We've heard your requests for DIY cooking projects! And what better way to spend time with your quarantine group (or alone!) than by making your own ingredients at home. To set you on the right track, we consulted longtime curemaster friends Cesare Casella of Casella’s Salumi and Taylor Boetticher and Toponia Miller of Fatted Calf Charcuterie.
This cure project starts with 100% heritage pork bellies and meaty and marbled heritage pork jowls! Be sure to tag us in your curing and cooking photos @heritagefoodusa, so we can see how you do!
The DIY package includes curing instructions, also included below, and:
One 6lb skinless belly, Berkshire or Red Wattle
One 5lb pack skinless pork jowl, Berkshire
Heritage Guanciale adapted from Cesare Casella
Guancia is the Italian word for cheek and true Italian guanciale is made from the pork jowl, which is the bottom of the cheek. This triangular cut is composed of pure, white fat, streaked with veins of lean, red meat. To make guanciale, one must salt the jowl and leave it to rest for four or five days in the refrigerator. For a 2.5lb jowl, rub the meat with approximately 4 oz of salt (1/2 cup). The meat should then be washed, dried and sprinkled generously with freshly ground black pepper and peperoncino (crushed red pepper flakes). Hang suspended for at least 3 months in an aging room (any cool, dry space will work). Once cured it's ready to eat! While Italians often eat guanciale sliced thin on a piece of crusty bread rubbed with olive oil and garlic, we like to cook it in our favorite pasta preparations like amatriciana, carbonara, or gricia.
Pro tip from Cesare Casella: the amount of salt should be equivalent to 10% of the weight of the meat. Pepper and peperoncino quantities are at your discretion, but should coat the jowl on all sides!
Brown Sugar Cured Bacon from Fatted Calf Charcuterie
adapted from In The Charcuterie: The Fatted Calf's Guide to Making Sausage, Salumi, Pates, Roasts, Confits, and Other Meaty Goods, Ten Speed Press, 2013
There is nothing quite like a slab of bacon just out of the smoker. It is hard to resist tearing off a little end piece, shoving the still steaming, salty, sweet meat into your mouth. Most commercially produced bacon is brined (or brine injected) but dry curing produces meatier and more flavorful bacon that won’t spit and curl when you cook it. Choose heritage pork bellies that are fairly thick with a good lean to fat ratio, keeping in mind that they will shrink slightly during the curing and smoking process.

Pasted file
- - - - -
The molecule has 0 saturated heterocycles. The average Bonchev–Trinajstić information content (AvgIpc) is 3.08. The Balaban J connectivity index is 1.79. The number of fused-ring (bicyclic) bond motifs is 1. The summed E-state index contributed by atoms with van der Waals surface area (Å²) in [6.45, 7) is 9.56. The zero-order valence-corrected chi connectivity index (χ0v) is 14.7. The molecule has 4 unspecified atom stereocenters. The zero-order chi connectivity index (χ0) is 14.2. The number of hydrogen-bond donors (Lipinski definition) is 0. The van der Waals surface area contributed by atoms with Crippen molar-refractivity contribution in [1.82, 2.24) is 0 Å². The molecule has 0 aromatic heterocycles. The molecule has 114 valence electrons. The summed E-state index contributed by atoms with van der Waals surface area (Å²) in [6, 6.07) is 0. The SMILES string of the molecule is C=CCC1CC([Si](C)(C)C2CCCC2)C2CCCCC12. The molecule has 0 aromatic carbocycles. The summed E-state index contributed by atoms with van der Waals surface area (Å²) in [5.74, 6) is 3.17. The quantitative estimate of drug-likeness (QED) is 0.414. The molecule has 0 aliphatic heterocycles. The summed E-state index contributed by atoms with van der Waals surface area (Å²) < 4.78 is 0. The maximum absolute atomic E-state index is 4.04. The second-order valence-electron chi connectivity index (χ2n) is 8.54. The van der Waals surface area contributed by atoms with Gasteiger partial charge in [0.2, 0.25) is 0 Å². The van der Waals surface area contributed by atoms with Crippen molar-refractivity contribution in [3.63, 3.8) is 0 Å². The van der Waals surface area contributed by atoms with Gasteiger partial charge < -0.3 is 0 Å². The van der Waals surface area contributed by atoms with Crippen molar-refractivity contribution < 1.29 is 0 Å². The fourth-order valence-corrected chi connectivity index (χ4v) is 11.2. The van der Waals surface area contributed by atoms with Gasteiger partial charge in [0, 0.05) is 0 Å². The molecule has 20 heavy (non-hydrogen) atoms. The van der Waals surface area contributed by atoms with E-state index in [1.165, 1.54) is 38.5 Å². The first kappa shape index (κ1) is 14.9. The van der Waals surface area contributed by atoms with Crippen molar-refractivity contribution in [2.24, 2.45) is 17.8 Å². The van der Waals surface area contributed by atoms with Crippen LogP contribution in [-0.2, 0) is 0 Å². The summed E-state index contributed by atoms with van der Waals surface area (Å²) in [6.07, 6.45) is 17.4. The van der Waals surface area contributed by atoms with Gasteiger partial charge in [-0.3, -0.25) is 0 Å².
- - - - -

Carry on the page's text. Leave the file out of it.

1 skinless heritage pork belly
16 ounces (450 grams) brown sugar
12 ounces (340 grams) sea salt
1 tablespoon pink curing salt #1
1 tablespoon ground cayenne
1 tablespoon finely ground black pepper
Trim the pork belly. Square off the edges and cut in half crosswise so that you have two relatively square pieces of about the same size. Be sure to save any belly trim for sausage, pâté or rillettes.
Mix together the brown sugar, salt, black pepper, cayenne and curing salt. Spread about one cup of the cure mix evenly over the bottom of a container large enough to accommodate the bellies when one is stacked atop the other. Place one belly half meat-side down directly on top of the cure. Rub an additional cup of cure on the edges and fat side of the belly, making sure to get the mix into all of its crevices. Place the second half on top of the first, meat side down. Rub another cup of cure into its sides and creases as well as over its fat side. Loosely cover and refrigerate.
The following day, remove the slabs of belly from the container and pour off any accumulated liquid. Rotate the slabs, placing the slab previously on top into the bottom of the pan and the bottom slab on top. Rub with additional cure mix anywhere they might be lacking. Return to the refrigerator. Repeat this process again the following day.
After the slabs of belly have cured for three full days remove them from the pan and rinse them quickly under hot running water to remove any solids. Pat dry. Place the bellies into a smoker or oven and smoke/cook slowly between 160°F to 180°F for about two to three hours or until the bacon reaches an internal temperature of 140°F. Let the bacon cool to room temperature then refrigerate. Be sure to chill thoroughly before slicing.
Bacon keeps best in slab form. Slice off only what is to be cooked and tightly wrap any unused portion. This bacon keeps well for two to three weeks refrigerated. Freeze for longer storage.